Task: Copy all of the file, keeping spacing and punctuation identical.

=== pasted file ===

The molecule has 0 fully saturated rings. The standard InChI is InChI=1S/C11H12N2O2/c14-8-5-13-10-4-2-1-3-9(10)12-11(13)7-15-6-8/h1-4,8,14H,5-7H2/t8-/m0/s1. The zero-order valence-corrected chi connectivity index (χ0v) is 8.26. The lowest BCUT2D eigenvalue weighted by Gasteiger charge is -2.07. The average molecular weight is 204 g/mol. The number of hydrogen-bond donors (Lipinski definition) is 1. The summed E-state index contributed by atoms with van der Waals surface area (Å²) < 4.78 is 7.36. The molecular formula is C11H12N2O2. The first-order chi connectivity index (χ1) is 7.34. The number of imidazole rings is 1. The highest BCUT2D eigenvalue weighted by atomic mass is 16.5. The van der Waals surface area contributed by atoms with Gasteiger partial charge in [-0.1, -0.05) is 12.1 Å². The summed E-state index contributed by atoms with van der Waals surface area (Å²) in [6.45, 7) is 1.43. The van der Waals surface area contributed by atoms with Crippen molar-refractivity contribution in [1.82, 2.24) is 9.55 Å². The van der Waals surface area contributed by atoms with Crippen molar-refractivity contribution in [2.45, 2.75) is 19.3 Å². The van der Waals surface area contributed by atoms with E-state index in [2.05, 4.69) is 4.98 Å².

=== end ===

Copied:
The molecule has 0 fully saturated rings. The standard InChI is InChI=1S/C11H12N2O2/c14-8-5-13-10-4-2-1-3-9(10)12-11(13)7-15-6-8/h1-4,8,14H,5-7H2/t8-/m0/s1. The zero-order valence-corrected chi connectivity index (χ0v) is 8.26. The lowest BCUT2D eigenvalue weighted by Gasteiger charge is -2.07. The average molecular weight is 204 g/mol. The number of hydrogen-bond donors (Lipinski definition) is 1. The summed E-state index contributed by atoms with van der Waals surface area (Å²) < 4.78 is 7.36. The molecular formula is C11H12N2O2. The first-order chi connectivity index (χ1) is 7.34. The number of imidazole rings is 1. The highest BCUT2D eigenvalue weighted by atomic mass is 16.5. The van der Waals surface area contributed by atoms with Gasteiger partial charge in [-0.1, -0.05) is 12.1 Å². The summed E-state index contributed by atoms with van der Waals surface area (Å²) in [6.45, 7) is 1.43. The van der Waals surface area contributed by atoms with Crippen molar-refractivity contribution in [1.82, 2.24) is 9.55 Å². The van der Waals surface area contributed by atoms with Crippen molar-refractivity contribution in [2.45, 2.75) is 19.3 Å². The van der Waals surface area contributed by atoms with E-state index in [2.05, 4.69) is 4.98 Å².